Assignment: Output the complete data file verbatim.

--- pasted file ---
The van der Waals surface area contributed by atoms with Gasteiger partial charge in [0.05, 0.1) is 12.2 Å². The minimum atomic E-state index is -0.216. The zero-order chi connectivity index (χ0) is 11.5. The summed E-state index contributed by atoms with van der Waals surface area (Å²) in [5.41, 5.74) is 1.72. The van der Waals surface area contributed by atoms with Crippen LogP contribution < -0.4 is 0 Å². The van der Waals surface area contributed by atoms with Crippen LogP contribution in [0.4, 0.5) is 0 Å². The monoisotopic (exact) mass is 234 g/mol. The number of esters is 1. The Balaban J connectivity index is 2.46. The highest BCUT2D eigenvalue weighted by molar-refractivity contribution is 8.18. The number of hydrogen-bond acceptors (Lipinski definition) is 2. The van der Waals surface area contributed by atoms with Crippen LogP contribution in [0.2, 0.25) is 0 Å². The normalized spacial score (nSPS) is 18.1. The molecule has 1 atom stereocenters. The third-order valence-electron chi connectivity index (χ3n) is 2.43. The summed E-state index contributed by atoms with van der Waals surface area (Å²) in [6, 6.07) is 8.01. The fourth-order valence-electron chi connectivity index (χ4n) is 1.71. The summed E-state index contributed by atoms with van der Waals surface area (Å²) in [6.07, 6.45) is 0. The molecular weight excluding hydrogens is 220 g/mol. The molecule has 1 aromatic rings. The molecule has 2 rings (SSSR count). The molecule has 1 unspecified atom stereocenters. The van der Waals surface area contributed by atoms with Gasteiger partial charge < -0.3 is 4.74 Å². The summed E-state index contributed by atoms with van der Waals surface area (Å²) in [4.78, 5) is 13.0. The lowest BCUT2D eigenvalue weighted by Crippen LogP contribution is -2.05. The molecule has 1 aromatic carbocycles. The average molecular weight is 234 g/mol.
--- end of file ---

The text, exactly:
The van der Waals surface area contributed by atoms with Gasteiger partial charge in [0.05, 0.1) is 12.2 Å². The minimum atomic E-state index is -0.216. The zero-order chi connectivity index (χ0) is 11.5. The summed E-state index contributed by atoms with van der Waals surface area (Å²) in [5.41, 5.74) is 1.72. The van der Waals surface area contributed by atoms with Crippen LogP contribution < -0.4 is 0 Å². The van der Waals surface area contributed by atoms with Crippen LogP contribution in [0.4, 0.5) is 0 Å². The monoisotopic (exact) mass is 234 g/mol. The number of esters is 1. The Balaban J connectivity index is 2.46. The highest BCUT2D eigenvalue weighted by molar-refractivity contribution is 8.18. The number of hydrogen-bond acceptors (Lipinski definition) is 2. The van der Waals surface area contributed by atoms with Crippen LogP contribution in [0.2, 0.25) is 0 Å². The normalized spacial score (nSPS) is 18.1. The molecule has 1 atom stereocenters. The third-order valence-electron chi connectivity index (χ3n) is 2.43. The summed E-state index contributed by atoms with van der Waals surface area (Å²) in [6, 6.07) is 8.01. The fourth-order valence-electron chi connectivity index (χ4n) is 1.71. The summed E-state index contributed by atoms with van der Waals surface area (Å²) in [6.07, 6.45) is 0. The molecular weight excluding hydrogens is 220 g/mol. The molecule has 1 aromatic rings. The molecule has 2 rings (SSSR count). The molecule has 1 unspecified atom stereocenters. The van der Waals surface area contributed by atoms with Gasteiger partial charge < -0.3 is 4.74 Å². The summed E-state index contributed by atoms with van der Waals surface area (Å²) in [4.78, 5) is 13.0. The lowest BCUT2D eigenvalue weighted by Crippen LogP contribution is -2.05. The molecule has 1 aromatic carbocycles. The average molecular weight is 234 g/mol.